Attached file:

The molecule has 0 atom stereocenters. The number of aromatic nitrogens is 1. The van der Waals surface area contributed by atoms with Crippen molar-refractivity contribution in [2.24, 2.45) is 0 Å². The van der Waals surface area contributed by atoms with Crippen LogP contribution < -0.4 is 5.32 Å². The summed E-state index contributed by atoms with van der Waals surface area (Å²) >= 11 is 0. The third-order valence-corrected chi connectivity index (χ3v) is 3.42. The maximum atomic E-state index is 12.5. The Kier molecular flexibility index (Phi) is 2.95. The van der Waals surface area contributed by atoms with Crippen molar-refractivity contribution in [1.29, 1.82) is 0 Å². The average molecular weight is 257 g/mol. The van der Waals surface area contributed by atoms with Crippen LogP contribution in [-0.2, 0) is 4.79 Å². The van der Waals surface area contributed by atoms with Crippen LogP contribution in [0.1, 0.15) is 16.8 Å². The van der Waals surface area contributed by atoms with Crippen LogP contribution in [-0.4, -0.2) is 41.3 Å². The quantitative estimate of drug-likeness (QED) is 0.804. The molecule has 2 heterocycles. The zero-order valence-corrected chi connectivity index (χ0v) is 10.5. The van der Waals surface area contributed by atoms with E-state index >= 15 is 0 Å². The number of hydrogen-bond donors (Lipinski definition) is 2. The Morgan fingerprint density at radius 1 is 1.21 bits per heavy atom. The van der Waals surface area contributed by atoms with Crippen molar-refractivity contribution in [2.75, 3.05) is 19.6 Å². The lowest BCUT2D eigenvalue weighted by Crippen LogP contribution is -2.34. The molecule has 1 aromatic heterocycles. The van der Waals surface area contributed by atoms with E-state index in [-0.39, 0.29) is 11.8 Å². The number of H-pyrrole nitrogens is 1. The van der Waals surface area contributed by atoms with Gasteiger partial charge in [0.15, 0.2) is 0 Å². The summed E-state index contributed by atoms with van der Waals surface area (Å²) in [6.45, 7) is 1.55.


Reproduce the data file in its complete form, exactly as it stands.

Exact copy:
The molecule has 0 atom stereocenters. The number of aromatic nitrogens is 1. The van der Waals surface area contributed by atoms with Crippen molar-refractivity contribution in [2.24, 2.45) is 0 Å². The van der Waals surface area contributed by atoms with Crippen LogP contribution < -0.4 is 5.32 Å². The summed E-state index contributed by atoms with van der Waals surface area (Å²) >= 11 is 0. The third-order valence-corrected chi connectivity index (χ3v) is 3.42. The maximum atomic E-state index is 12.5. The Kier molecular flexibility index (Phi) is 2.95. The van der Waals surface area contributed by atoms with Crippen molar-refractivity contribution in [1.29, 1.82) is 0 Å². The average molecular weight is 257 g/mol. The van der Waals surface area contributed by atoms with Crippen LogP contribution in [-0.2, 0) is 4.79 Å². The van der Waals surface area contributed by atoms with Crippen LogP contribution in [0.1, 0.15) is 16.8 Å². The van der Waals surface area contributed by atoms with Crippen LogP contribution in [-0.4, -0.2) is 41.3 Å². The quantitative estimate of drug-likeness (QED) is 0.804. The molecule has 2 heterocycles. The zero-order valence-corrected chi connectivity index (χ0v) is 10.5. The van der Waals surface area contributed by atoms with E-state index >= 15 is 0 Å². The number of hydrogen-bond donors (Lipinski definition) is 2. The Morgan fingerprint density at radius 1 is 1.21 bits per heavy atom. The van der Waals surface area contributed by atoms with Crippen molar-refractivity contribution in [2.75, 3.05) is 19.6 Å². The lowest BCUT2D eigenvalue weighted by Crippen LogP contribution is -2.34. The molecule has 1 aromatic heterocycles. The van der Waals surface area contributed by atoms with E-state index in [-0.39, 0.29) is 11.8 Å². The number of H-pyrrole nitrogens is 1. The van der Waals surface area contributed by atoms with Gasteiger partial charge in [0.15, 0.2) is 0 Å². The summed E-state index contributed by atoms with van der Waals surface area (Å²) in [6.45, 7) is 1.55.